Thursday, August 14, 2008

not everyone gets a shot, seriously

the cult of the amateur
-andrew keen

andrew keen has to be the world's biggest fan of knol, and if he's not, he's even more of an idiot than he lets on. he actually talks about a similar-sounding site that started up 2 years ago. not having heard of it, i'm assuming it hasn't done well. keen may just be a nostalgic fool, relentlessly attacking the participatory internet, but he has a few points that are worthwhile. the problem is, his main point is that too much participation is bad. stop making music, posting videos, or writing online; if you're good enough and try hard enough you can do it professionally. then andrew keen will give you a shot. this is actually what he says, straight up. he's afraid the record labels will disappear, no one will have the million dollars (yes, literally) and year's worth of time necessary to make a decent pop record, and he won't be able to find anything good because there will be too much lousy music out there. he relies on exaggeration, assumptions, and hyperbolic rhetoric to further his arguments. it's probably not worth reading the whole book unless you're like me and you feel forced at times to investigate viewpoints you immediately hate. what keen seems unwilling to accept is that technological progress brings change. this book is the yin to michael lewis' yang in 'next,' but lewis is the better writer. it's hard to read someone so bitter - he hates craigslist because it's free, youtube because it's not limited to professionals, and online music stores because they sell songs for too little. he talks wistfully of the days when a giant record chain provided deep selection and knowledgeable staff. all i remember about that place was high prices. you start feeling a bit sorry for him when you realize that he liked the world a certain way and just wishes it wouldn't change. he fears that iconic newspapers will continue to decline, somehow assuming nothing will take their place. he whines that cherished reviewers will, someday soon, have no well-paid platform from which to guide us to the most worthy culture and media. he only acknowledges that new media platforms still give rise to hits and influential figures when he's using that fact to reinforce one of his complains such as his assertion that bloggers, even popular ones, don't make appreciable money.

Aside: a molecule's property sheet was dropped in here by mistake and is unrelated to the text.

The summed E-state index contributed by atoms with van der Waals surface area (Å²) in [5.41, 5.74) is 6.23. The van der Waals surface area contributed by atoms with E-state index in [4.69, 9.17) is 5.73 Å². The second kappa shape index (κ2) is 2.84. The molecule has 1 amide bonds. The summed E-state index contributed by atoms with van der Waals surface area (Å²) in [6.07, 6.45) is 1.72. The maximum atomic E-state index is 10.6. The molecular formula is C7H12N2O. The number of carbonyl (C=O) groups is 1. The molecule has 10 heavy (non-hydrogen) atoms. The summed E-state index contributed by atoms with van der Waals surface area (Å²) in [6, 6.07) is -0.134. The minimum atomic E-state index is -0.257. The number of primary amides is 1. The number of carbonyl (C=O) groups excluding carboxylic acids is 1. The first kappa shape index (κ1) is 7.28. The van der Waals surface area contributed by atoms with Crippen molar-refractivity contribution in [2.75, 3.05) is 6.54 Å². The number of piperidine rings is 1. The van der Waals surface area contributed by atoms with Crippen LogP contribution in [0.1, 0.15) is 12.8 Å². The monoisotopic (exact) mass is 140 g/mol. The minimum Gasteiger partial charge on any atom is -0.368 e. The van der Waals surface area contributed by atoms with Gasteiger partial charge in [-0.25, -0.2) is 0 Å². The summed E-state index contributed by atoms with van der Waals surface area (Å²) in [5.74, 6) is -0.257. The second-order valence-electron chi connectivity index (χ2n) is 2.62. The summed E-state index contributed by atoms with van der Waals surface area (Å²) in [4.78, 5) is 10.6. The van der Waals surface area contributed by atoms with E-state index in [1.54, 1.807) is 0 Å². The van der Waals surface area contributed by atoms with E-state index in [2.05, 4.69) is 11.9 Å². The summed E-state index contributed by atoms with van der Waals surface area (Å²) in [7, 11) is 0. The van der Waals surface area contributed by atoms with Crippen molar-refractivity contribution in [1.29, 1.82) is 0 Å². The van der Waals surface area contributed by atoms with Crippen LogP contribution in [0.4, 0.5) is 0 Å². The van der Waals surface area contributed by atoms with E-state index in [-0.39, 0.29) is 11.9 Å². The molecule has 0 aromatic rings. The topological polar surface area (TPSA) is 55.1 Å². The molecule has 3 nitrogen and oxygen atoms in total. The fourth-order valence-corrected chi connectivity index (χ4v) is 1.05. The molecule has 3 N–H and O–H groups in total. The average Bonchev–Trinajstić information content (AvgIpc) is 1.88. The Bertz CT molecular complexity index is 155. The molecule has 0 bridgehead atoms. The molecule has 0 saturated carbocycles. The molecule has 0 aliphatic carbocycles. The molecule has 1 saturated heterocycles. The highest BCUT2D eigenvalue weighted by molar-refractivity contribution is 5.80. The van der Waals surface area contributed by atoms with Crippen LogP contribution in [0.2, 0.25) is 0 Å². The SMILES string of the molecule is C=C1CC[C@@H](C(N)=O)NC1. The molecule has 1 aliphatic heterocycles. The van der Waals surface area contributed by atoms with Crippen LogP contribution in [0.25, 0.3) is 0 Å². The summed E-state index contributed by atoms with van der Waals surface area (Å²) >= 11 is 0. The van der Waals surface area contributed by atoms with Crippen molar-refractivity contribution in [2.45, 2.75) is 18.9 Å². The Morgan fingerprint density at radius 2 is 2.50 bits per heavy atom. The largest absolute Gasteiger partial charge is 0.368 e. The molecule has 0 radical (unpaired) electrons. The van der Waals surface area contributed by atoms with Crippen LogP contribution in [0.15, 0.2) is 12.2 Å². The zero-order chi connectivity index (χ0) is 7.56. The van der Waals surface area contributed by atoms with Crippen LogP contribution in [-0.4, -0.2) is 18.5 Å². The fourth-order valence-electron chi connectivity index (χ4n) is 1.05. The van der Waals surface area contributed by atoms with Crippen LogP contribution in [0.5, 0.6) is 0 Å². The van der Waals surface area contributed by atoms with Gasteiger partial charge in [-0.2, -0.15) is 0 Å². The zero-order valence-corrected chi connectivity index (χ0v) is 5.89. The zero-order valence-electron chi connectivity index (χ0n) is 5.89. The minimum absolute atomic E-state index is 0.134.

keen's best point is essentially borrowed from mattathias schwartz, and at least partially quoted and cited. it is that online poker poses a definite threat with is intensely addictive action. keen leads this section with the same shocker schwartz begins his article with, and does not cite schwartz for the story itself. citing and quoting schwartz on other elements of the poker story is fine; this is how books are written. the problem is, keen doesn't want web content to be recontextualized and repurposed. he rants about tagging and remixing content, when that is essentially what he does with schwartz' article, using its most effective and relevant elements to add to his own text. this is one more example of keen's shortsightedness; having railed extensively against the internet's application of a concept that's generally accepted offline, he actually employs the same concept for his own purposes. how he used schwartz' article is at least mostly ok; his hypocrisy is not.

i think one of the worst things keen does is to call illegal downloading and legal paid-for downloading of music the same thing. both threaten the music industry's status quo, and keen likes cultural institutions to endure unchanged. somehow, he never seems to consider the positive consequences of things he dislikes. if the barriers to producing music, for example, are lowered, there may eventually be so much music out there that no one will finance a million dollar recording effort. to keen, that's a problem; the million dollar estimate is from a musician he admires, and he wants that man to be able to go on the way he always has. he doesn't want future talents of the same magnitude to miss out on their chance to make a million dollar record. it might comfort andrew keen to know that that record doesn't have to cost a million dollars if technology has radically democratized production of music. even more importantly, that democratization means more talented people will have a chance to make something great and share it. keen argues the opposite is true, and i think it's a shame he can't see that history argues against him.

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